HomePublic EducationFire Prevention Week 2021

Fire Prevention Week 2021

This year’s FPW campaign, “Learn the Sounds of Fire Safety!” works to educate everyone about the different sounds the smoke and carbon monoxide alarms make.  Knowing what to do when an alarm sounds will keep you and your family safe. When an alarm makes noises – a beeping sound or a chirping sound – you must take action.

Frequently Asked Questions about smoke and carbon monoxide (CO) alarms

What’s the difference between smoke alarms and carbon monoxide (CO) alarms? Why do I need both?
Smoke alarms sense smoke well before you can, alerting you to danger. In the event of fire, you may have as little as 2 minutes to escape safely, which is why smoke alarms need to be in every bedroom, outside of the sleeping areas (like a hallway), and on each level (including the basement). Do not put smoke alarms in your kitchen or bathrooms.

 

Carbon monoxide is an odorless, colorless gas that displaces oxygen in your body and brain and can render you unconscious before you even realize something is happening to you. Without vital oxygen, you are at risk of death from carbon monoxide poisoning in a short time. CO alarms detect the

presence of carbon monoxide and alert you so you can get out, call 9-1-1, and let the professionals check your home.

How do I know which smoke and CO alarm to choose for my home?
Choose an alarm that is listed with a testing laboratory, meaning it has met certain standards for protection. Whether you select a unit that requires yearly changing of batteries, or a 10-year unit that you change out at the end of the 10 years, either will provide protection.

CO alarms also have a battery backup. Choose one that is listed with a testing laboratory. For the best protection, use combination smoke and carbon monoxide alarms that are interconnected throughout the home. These can be installed by a qualified electrician, so that when one sounds, they all sound. This ensures you can hear the alarm no matter where in your home the alarm originates.

What is your alarm telling you?

SMOKE ALARMS
• A continued set of three loud beeps—beep, beep, beep—means smoke or fire. Get out, call 9-1-1, and stay out.
• A single “chirp” every 30 or 60 seconds means the battery is low and must be changed.
• All smoke alarms must be replaced after 10 years.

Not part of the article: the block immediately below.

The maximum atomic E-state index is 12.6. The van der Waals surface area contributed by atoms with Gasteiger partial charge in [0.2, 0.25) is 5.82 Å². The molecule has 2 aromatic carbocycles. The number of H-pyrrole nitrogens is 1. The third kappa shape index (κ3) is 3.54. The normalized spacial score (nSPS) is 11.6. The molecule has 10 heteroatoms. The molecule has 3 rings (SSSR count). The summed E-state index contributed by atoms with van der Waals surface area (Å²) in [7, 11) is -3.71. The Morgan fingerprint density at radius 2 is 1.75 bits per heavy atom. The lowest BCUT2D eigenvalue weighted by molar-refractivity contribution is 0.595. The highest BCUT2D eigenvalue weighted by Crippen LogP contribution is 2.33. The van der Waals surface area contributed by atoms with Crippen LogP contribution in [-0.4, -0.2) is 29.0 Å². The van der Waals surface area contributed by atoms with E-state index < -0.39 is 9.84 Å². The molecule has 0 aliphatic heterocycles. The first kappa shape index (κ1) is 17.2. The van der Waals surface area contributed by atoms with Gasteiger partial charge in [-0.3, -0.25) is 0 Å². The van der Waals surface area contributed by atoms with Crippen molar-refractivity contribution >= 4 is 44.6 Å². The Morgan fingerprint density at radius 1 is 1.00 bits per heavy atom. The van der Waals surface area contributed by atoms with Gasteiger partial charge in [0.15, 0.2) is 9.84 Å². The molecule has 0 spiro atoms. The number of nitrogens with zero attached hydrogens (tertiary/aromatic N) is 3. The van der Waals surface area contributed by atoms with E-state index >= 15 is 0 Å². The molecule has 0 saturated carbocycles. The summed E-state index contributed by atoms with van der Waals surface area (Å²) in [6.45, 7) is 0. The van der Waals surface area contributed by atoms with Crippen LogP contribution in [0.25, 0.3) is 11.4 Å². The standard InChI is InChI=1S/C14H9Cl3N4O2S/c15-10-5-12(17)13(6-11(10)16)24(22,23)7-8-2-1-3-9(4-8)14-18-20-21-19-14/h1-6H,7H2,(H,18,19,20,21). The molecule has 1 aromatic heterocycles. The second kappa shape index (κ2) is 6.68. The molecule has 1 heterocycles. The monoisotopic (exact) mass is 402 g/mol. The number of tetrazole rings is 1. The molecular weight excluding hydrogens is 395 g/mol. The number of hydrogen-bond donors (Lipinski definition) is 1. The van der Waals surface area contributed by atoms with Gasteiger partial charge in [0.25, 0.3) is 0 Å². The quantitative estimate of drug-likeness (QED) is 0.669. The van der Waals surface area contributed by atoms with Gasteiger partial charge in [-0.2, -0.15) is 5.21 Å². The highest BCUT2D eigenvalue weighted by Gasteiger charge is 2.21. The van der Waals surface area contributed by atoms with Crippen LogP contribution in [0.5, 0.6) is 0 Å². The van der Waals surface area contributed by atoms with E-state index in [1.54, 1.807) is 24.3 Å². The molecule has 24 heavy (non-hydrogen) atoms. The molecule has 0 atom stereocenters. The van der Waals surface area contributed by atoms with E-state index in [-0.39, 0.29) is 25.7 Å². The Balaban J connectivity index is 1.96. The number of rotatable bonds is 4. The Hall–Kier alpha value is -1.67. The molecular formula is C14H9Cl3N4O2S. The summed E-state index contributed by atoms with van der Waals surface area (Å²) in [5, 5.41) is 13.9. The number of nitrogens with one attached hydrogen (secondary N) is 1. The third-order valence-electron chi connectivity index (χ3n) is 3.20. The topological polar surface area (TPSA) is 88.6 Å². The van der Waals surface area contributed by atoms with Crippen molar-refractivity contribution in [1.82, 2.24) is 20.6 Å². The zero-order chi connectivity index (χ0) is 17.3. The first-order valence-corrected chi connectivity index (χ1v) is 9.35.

• Chirping that continues after the battery has been replaced means the alarm is at the end of its life and the unit must be replaced.

CARBON MONOXIDE (CO) ALARMS
• A continuous set of four loud beeps—beep, beep, beep, beep—means carbon monoxide is present in your home. Go outside, call 9-1-1 and stay out.
• A single chirp every 30 or 60 seconds means the battery is low and must be replaced.
• CO alarms also have “end of life” sounds that vary by manufacturer. This means it’s time to get a new CO alarm.
• Chirping that continues after the battery has been replaced means the alarm is at the end of its life and the unit must be replaced.

Helpful Links

 

NCFD Bitmoji Classroom

Explore the world of fire safety via our Bitmoji Classroom on Google Slides.  Each slide is designed for certain grade levels.

About Fire Prevention Week

Since 1922, the NFPA has sponsored the public observance of Fire Prevention Week. In 1925, President Calvin Coolidge proclaimed Fire Prevention Week a national observance, making it the longest-running public health observance in our country. During Fire Prevention Week, children, adults, and teachers learn how to stay safe in case of a fire. Firefighters provide lifesaving public education in an effort to drastically decrease casualties caused by fires.

Fire Prevention Week is observed each year during the week of October 9th in commemoration of the Great Chicago Fire, which began on October 8, 1871, and caused devastating damage. This horrific conflagration killed more than 250 people, left 100,000 homeless, destroyed more than 17,400 structures, and burned more than 2,000 acres of land.